The Knicks got a huge win at home Thursday night with the defending champion Heat in New York for the first leg of a back-to-back ending in Brooklyn tonight. The game was nationally televised on TNT, but J.R. Smith rode the bench all night. The Knicks are shopping him after Shoelacegate™ cost him $50K, and coach Mike Woodson has been adamant J Swish needs to grow up a bit.
Smith claimed after the game he was unaware the benching would occur, and has no idea where he stands within the organization at this point. Via Ian Begley at ESPN New York:
“Honestly, I don’t even know at this point. At one point I was for sure, and now it’s rocking the boat,” Smith said after he was benched for the Knicks’ 102-92 win against the Miami Heat on Thursday night. “But it is what it is. It’s the nature of the business.”
Coach Mike Woodson wouldn’t comment on why he benched Smith against the Heat. Smith said he arrived at Madison Square Garden expecting to play and never was told by Woodson that he wouldn’t.
“I think that’s the most misleading part of it,” Smith said. “I could see if I was told, but there was no conversation about it. But it is what it is. We got the [win].”
The New York Daily News‘ Frank Isola echoed the dire situation Smith finds himself in after his behavior over the last half-year, concluding his piece today by writing, “It’s a little late in the game, but the Knicks have clearly had it with Smith. And Smith knows it.”
Yahoo Sports’ Adrian Wojnarowski was even more cutting in his assessment of Smith’s character yesterday. Woj took a deep dive into Smith’s psyche, from the death of Smith’s friend when he crashed his car, to his classless time in China, last season’s Six Man of the Year award, more offseason drama, culminating in a suspension, followed by all the headaches he’s induced so far this season:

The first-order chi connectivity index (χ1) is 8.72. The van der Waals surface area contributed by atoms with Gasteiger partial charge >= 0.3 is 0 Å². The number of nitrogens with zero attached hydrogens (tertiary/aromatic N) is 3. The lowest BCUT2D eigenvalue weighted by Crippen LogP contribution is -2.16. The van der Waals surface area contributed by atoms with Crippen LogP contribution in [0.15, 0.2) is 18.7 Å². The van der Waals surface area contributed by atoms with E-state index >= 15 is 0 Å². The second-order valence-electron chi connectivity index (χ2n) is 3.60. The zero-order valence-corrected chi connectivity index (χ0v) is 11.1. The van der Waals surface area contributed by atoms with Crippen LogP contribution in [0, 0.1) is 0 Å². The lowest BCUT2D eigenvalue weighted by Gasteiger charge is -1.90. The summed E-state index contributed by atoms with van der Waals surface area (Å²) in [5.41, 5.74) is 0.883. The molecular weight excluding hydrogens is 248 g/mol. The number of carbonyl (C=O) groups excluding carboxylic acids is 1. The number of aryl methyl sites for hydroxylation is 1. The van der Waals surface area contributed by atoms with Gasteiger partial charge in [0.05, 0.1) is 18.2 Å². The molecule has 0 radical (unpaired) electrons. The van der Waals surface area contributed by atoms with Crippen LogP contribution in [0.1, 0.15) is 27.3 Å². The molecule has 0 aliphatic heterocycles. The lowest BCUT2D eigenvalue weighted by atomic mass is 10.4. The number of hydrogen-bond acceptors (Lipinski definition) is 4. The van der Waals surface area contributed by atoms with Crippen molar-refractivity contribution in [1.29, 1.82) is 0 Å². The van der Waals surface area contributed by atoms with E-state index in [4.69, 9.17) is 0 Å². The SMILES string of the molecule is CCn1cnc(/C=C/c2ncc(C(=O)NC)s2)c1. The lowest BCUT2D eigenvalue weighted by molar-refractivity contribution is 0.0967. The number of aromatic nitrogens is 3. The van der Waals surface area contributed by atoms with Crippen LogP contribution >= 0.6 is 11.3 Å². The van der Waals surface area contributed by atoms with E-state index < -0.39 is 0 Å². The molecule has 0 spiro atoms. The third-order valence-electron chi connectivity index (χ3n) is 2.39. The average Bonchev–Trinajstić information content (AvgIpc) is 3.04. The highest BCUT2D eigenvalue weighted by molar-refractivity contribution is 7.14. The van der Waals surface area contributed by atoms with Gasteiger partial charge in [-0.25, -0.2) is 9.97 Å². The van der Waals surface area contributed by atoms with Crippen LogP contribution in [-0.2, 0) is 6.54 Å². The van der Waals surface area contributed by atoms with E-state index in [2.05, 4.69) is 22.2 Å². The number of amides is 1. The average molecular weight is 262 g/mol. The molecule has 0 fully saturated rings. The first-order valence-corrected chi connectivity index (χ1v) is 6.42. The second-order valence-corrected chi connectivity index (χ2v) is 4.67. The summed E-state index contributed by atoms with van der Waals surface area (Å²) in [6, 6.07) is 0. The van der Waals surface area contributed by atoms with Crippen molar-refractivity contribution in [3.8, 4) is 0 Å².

This is a different NBA financial climate, where teams are stingier than ever on awarding long-term, guaranteed money to those as combustible and unreliable as Smith. Smith’s exodus is a non-starter and the Knicks know it.
If Smith didn’t have such an inflated opinion of himself, he’d probably know it, too. Everyone understands how this will go now: Smith will tell everyone that he needs to grow up, that he’s let down his coach and teammates and fans. The Knicks will start to play him again, and it’s just a matter of time until Smith’s self-destructive act will resurface. Once again, he’ll be ignorant to the score in the final seconds of a game – like the loss he cost the Knicks in Houston – or he’ll get into trouble off the floor. Or probably both.
And when Smith’s benching ends with these Knicks, there will be no epiphanies. No revelations. Everyone knows how this story ends with him, how the money will dry up and how he’ll wish he had done everything so differently in his career. It is sad and predictable and on a collision course with cliche.
Someday, Smith will make that call to room service – insisting upon more of everything – and there will be no one to answer. J.R. Smith is 28-years old, and it is too late to threaten and punish a spoiled, suburban kid. No trade, no epiphanies, no changes. The Knicks deserve J.R. Smith, and he’ll belong to them until the bitter end.
Dave D’Alessandro of the Newark Star-Ledger inferred a logical fallacy after Smith’s coach-mandated truancy came on the same night the team looked so spirited:
But ask yourself this: Was it merely a coincidence that the Knicks gave their most spirited performance of the season on the same night coach Mike Woodson benched his most notorious knucklehead?
The night began without any such warning, other than Woodson’s reluctance to even mention He Who Must Remain Nameless.
“In fairness to our team, I’m not addressing anything else with J.R. — I’m just not,” echoed Woody’s decree.
Then he stapled J.R.’s shorts to the bench for the next 48 minutes and was rewarded with professional performances from eight other guys — yes, including Toure’ Murry — to score a building-shaking, streak-validating 102-92 triumph over Miami.
Sure, maybe the two events are coincidental.
But for one night, the Knicks absorbed every haymaker LeBron James and Dwyane Wade could deliver, as the two Miami stars had A-games; and they kept their poise after each punch and tore the Heat apart with the long ball in the second half.
Woj, D’Alessandro and Isola aren’t the only national writers that think Smith’s time in New York might be up, and the game last night was an example of why — at least on the court. The timing of New York’s best effort to-date this season has to raise some eyebrows.